PBEWith<Hash>AndTripleDES Requires "Unlimited Strength" Policy

This algorithm uses a 168-bit key (although due to vulnerabilities, it has an effective strength of 112 bits). To use a symmetric key of that length, you need the "unlimited strength jurisdiction policy" installed in your Java runtime.

An "Illegal key size" message indicates the key length is not permitted by policy; if the key length is incorrect for the algorithm, the SunJCE provider uses the message, "Wrong key size".

Don't Use PBEWith<Hash>AndTripleDES

Note that "PBEWithMD5AndTripleDES" is a bad algorithm to use.

Password-based encryption generally follows PKCS #5. It defines an encryption scheme for DES (or RC2) called PBES1. This is a flawed scheme because the initialization vector is derived from the password. Every message that you encrypt with that password will use the same initialization vector, so an attacker can recognize each time you resend a message. PBEWith<Hash>AndTripleDES is modeled after PBES1, and suffers from the same flaw.

Furthermore, the key derivation used by this algorithm is proprietary to Oracle. It hasn't been exposed to the same scrutiny that PKCS #5 has, and if you need to inter-operate with any other platform, you'll have to dig into the source code to find out how the key and initialization vector are derived.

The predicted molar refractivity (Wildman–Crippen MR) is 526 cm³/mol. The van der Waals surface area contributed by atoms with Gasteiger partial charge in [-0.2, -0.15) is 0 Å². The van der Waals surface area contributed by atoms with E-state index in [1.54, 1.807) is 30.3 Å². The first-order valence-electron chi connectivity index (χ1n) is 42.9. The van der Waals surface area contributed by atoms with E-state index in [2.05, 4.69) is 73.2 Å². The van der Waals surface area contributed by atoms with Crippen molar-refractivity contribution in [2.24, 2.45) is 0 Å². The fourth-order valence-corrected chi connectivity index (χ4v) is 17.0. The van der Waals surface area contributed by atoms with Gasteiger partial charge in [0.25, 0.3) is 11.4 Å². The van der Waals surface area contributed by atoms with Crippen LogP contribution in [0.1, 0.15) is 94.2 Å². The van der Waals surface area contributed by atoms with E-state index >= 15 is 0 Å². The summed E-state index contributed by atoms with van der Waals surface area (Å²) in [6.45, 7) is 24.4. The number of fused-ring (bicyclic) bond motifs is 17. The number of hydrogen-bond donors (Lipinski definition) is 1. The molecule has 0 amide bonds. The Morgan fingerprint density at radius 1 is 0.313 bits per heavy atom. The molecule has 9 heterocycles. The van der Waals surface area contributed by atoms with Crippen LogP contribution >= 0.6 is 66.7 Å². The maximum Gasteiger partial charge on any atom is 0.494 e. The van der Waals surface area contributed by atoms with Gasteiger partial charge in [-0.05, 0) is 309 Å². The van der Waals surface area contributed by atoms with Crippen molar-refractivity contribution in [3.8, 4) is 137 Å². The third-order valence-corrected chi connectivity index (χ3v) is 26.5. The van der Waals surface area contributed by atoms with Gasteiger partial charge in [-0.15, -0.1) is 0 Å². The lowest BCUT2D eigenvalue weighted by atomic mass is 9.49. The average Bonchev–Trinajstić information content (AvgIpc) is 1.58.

Use PBKDF2 Instead

PKCS #5 also defines an key-derivation algorithm called PBKDF2 that is now supported by Java. It provides superior security to PBES1 because the initialization vector and any other parameters required by the cipher are not derived from the password, but are selected independently.

Here's an example with PBKDF2, using AES. If you can't follow the recommendation to update to AES, the example can be applied to DESede by using a key length of 192, and changing occurrences "AES" to "DESede".

TDEA Keying Options

There are three keying options that can be used with TDEA ("Triple DES" or "DESede"). They take 64-, 128-, or 192-bit keys (including parity bits), depending on the option.

The key sizes accepted by the TDEA implementation depend on the provider; a few require you to form a 192-bit key, even if you are using the 56-bit key option which is effectively DES instead of TDEA. Most implementations will take 16 or 24 bytes as a key.

Only the three-key option (168 bits, or 192 bits with parity) can be considered "strong encryption". It has 112 bits of effective strength.